Random Number seeds, was RE: First computer with real-time clock?

From: Paul Koning <pkoning_at_equallogic.com>
Date: Mon Aug 2 11:02:05 2004

>>>>> "John" == John Lawson <jpl15_at_panix.com> writes:

 John> On Mon, 2 Aug 2004, Paul Koning wrote:

>>>>>>> "John" == John Lawson <jpl15_at_panix.com> writes:
 John> Computer-based ramndom number seed generation:
 John> I may at some point remember the machine/manufacturer, but I
 John> *do* recall tha one (perhaps Gummint-oriented?) device used a
 John> standard radio buried in it somewhere, tuned to a local
 John> station, the output of which was digitized and the seeds
 John> extracted from that... as I write this, IISTR that it was some
 John> kind of crypto-thingy...
>> That would be quite a bad idea. I'm sure the spooks are smarter
>> than that.

 John> And just why would that be a bad idea? Remember this was back
 John> some years - your glib "these days" doesn't apply to 'them
 John> days'... in the 60's and 70's it was not trivial to develop
 John> 'real' random numbers, so various means were used to sample a
 John> physical source or 'randomness'. I have an audio whit noise
 John> generator (Grayson Stadler) that uses a 6CB4 tube with a small
 John> bar magnet in proximity to the envelope - this exacerbates the
 John> transit noise of the tube and produses a very nice 5 Htz to
 John> about 50 kHtz stream of chaos.

Htz? You mean Hz?

Noise diodes have been around for many decades, and certainly those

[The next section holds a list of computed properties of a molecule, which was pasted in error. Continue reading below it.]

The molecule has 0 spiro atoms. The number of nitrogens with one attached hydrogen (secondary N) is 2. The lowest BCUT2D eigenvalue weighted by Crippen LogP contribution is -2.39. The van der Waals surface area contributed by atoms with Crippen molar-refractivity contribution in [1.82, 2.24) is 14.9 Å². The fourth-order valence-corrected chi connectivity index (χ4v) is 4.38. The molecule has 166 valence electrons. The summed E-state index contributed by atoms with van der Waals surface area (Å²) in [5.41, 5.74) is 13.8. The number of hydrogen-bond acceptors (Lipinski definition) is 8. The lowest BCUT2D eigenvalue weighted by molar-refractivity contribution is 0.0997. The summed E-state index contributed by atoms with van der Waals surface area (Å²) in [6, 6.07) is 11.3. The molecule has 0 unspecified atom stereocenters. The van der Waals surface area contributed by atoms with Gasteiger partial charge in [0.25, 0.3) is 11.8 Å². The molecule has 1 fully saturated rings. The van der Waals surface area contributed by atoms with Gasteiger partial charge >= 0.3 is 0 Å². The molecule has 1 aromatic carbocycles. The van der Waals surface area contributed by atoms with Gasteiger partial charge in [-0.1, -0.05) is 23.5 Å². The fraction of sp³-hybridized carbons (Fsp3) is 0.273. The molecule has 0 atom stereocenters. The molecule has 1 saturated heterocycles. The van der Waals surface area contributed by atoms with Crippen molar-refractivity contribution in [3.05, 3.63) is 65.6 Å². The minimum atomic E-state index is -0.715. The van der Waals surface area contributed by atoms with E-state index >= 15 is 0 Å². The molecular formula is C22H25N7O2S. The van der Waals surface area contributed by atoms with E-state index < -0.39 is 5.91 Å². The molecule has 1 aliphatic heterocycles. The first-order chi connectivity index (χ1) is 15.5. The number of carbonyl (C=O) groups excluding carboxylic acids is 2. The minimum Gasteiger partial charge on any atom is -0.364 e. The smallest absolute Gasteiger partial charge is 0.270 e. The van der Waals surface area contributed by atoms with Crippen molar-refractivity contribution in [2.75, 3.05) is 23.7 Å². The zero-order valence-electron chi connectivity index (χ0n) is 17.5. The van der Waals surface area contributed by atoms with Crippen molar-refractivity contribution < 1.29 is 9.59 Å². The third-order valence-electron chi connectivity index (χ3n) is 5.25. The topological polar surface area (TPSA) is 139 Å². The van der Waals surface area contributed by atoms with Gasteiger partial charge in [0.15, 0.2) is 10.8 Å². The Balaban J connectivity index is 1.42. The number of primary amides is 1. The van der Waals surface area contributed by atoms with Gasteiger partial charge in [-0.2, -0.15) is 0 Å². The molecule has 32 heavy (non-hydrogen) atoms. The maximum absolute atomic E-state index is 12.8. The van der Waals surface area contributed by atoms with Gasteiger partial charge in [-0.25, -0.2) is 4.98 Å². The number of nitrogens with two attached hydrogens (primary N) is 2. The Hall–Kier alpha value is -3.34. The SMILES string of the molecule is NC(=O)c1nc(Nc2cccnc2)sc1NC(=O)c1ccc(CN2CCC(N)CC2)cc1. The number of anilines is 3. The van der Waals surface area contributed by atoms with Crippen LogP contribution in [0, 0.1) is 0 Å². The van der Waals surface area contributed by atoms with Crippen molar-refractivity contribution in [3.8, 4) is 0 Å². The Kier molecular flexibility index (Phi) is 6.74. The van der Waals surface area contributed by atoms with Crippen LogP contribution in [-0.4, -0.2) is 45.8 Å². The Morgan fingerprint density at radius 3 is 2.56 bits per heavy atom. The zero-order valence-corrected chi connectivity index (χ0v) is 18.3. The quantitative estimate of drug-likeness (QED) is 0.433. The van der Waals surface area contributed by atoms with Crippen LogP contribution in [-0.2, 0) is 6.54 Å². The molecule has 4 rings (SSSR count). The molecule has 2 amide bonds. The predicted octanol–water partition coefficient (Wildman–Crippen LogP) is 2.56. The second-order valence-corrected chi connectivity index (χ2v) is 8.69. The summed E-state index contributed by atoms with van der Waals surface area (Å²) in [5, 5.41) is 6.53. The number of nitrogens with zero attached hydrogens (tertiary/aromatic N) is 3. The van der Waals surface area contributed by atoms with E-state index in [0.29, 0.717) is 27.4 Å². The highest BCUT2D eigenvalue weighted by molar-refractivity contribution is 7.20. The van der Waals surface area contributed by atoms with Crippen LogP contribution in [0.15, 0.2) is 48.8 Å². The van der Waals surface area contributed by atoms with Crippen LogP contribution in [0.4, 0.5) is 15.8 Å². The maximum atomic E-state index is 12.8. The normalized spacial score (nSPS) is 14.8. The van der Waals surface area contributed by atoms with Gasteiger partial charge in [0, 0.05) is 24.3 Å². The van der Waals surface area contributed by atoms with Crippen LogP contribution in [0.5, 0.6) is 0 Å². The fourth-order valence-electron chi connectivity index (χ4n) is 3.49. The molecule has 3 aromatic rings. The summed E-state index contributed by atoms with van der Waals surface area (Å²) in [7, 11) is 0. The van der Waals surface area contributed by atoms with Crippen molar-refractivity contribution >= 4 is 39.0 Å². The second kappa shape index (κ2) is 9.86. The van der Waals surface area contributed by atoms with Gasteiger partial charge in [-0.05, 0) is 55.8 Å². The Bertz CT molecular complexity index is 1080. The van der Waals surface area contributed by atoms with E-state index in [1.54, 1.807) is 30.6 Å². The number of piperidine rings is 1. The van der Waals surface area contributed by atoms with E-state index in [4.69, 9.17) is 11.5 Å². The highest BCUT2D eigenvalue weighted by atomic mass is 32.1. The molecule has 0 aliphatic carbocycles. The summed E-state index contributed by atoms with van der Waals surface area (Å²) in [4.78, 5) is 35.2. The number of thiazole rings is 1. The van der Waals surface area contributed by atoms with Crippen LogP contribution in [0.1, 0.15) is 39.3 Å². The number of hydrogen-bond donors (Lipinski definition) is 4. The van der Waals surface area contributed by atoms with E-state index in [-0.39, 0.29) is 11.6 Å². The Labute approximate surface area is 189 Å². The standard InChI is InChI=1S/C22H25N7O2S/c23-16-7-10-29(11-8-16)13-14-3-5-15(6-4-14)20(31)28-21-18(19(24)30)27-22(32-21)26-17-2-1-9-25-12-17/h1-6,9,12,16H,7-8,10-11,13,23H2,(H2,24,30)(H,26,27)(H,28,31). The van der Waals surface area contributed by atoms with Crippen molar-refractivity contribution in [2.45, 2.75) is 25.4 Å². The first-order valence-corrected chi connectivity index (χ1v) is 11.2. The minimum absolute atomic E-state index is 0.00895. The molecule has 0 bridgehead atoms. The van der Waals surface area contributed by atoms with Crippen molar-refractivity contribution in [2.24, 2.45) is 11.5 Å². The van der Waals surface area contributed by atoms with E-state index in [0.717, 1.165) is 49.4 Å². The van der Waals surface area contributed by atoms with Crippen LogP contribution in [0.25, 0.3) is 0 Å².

would serve. So would resistors, and plenty of other things.

What I was reacting to is the notion of a receiver "tuned to a local
station". A radio signal is quite far from random, and if a cryppie
were to use such a thing for generating keys he would be at serious
risk of a successful attack.

Now if you were to take a radio tuned to an unused channel, that would
be somewhat better. But still it would be subject to unexpected
biases from stations far away. A self-contained device such as an
electrical noise source is much simpler AND it is much easier to prove
that it has the right properties.

By the way, re the AT&T random number generator whose properties were
unproven -- these days, most of the designers of these devices *are*
prepared to show adequate proof, as well they should of course.

Received on Mon Aug 02 2004 - 11:02:05 BST

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